The Dynamic Effect of Discounting on Sales: Empirical Analysis and Normative Pricing Implications
Baseline sales measure what retail sales would be in the absence of a promotion (Abraham and Lodish 1993), and models that measure baseline sales are widely used by managers to assess the profitability of promotions (Bucklin and Gupta 1999–this issue). Estimates of baseline sales and promotional response are typically independent of past promotional activity, even though there is evidence to suggest that increased discounting reduces off-promotion sales and increases the percentage of purchases made on deal (e.g., Krishna 1994). As a result, models that do not consider dynamic promotional effects can mislead managers to overpromote. Given the widespread use of “static” models to evaluate the efficacy of promotions, it is particularly desirable to calibrate a dynamic brand sales model and use it to establish an optimal course of action. Accordingly, we develop a descriptive dynamic brand sales model and use it to determine normative price promotion strategies. Our descriptive approach consists of estimating a varying-parameter sales response model. Letting model parameters vary with past discounting activity accommodates the possibility that market response changes with firms' discounting policies. In the normative model, we use the estimates obtained in the descriptive model to determine optimal retailer and manufacturer prices over time. The results of the descriptive model indicate that promotions have positive contemporaneous effects on sales accompanied by negative future effects on baseline sales. The results of the normative model suggest that the higher-share brands in our data tend to overpromote while the lower-share brands do not promote frequently enough. We project that the use of our model could improve manufacturers' profits by as much as 7% to 31%. More generally, the normative results indicate that i) if deals become more effective in the current period, i.e., if consumers are more price sensitive, promotions should be used more frequently; and ii) as the negative dynamic effect of discounts on sales increases, the optimal level of discounting should go down. Without our approach, it would be difficult to make this trade-off exact. Finally, we demonstrate that these dynamic effects provide another perspective to the marketing literature regarding the existence of promotions.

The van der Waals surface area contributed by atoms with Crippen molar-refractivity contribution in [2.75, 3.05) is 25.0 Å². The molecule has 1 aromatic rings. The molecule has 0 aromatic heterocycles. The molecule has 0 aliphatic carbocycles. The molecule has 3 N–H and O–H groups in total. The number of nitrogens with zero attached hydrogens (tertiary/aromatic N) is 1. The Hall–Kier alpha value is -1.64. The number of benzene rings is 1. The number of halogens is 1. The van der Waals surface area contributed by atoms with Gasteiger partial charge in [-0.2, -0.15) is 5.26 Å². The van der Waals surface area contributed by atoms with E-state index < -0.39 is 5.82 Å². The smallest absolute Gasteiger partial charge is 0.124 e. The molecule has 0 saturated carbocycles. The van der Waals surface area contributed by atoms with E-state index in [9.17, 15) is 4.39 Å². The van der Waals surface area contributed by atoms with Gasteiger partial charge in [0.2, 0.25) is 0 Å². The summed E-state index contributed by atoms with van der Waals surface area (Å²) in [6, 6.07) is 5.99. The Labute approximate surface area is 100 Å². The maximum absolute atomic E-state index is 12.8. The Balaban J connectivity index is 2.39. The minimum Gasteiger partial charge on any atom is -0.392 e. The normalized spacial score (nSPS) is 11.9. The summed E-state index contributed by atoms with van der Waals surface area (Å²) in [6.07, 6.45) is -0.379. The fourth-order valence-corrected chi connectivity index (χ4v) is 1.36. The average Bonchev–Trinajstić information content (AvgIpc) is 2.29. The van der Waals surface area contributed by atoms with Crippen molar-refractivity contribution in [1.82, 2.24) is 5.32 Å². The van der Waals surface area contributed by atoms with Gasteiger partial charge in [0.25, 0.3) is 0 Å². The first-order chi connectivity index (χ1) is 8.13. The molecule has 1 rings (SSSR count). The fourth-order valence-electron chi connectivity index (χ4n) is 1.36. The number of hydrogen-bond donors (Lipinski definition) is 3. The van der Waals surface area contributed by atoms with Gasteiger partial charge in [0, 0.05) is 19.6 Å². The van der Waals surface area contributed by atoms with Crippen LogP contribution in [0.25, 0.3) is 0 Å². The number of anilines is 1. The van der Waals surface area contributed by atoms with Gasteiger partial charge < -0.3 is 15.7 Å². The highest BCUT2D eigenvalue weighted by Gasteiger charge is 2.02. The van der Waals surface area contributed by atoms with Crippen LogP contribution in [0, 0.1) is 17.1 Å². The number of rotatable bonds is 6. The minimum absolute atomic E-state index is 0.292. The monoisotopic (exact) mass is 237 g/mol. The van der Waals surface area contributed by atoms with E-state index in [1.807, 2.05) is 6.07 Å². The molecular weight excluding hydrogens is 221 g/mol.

Volume (Year): 18 (1999)
Issue (Month): 3 ()
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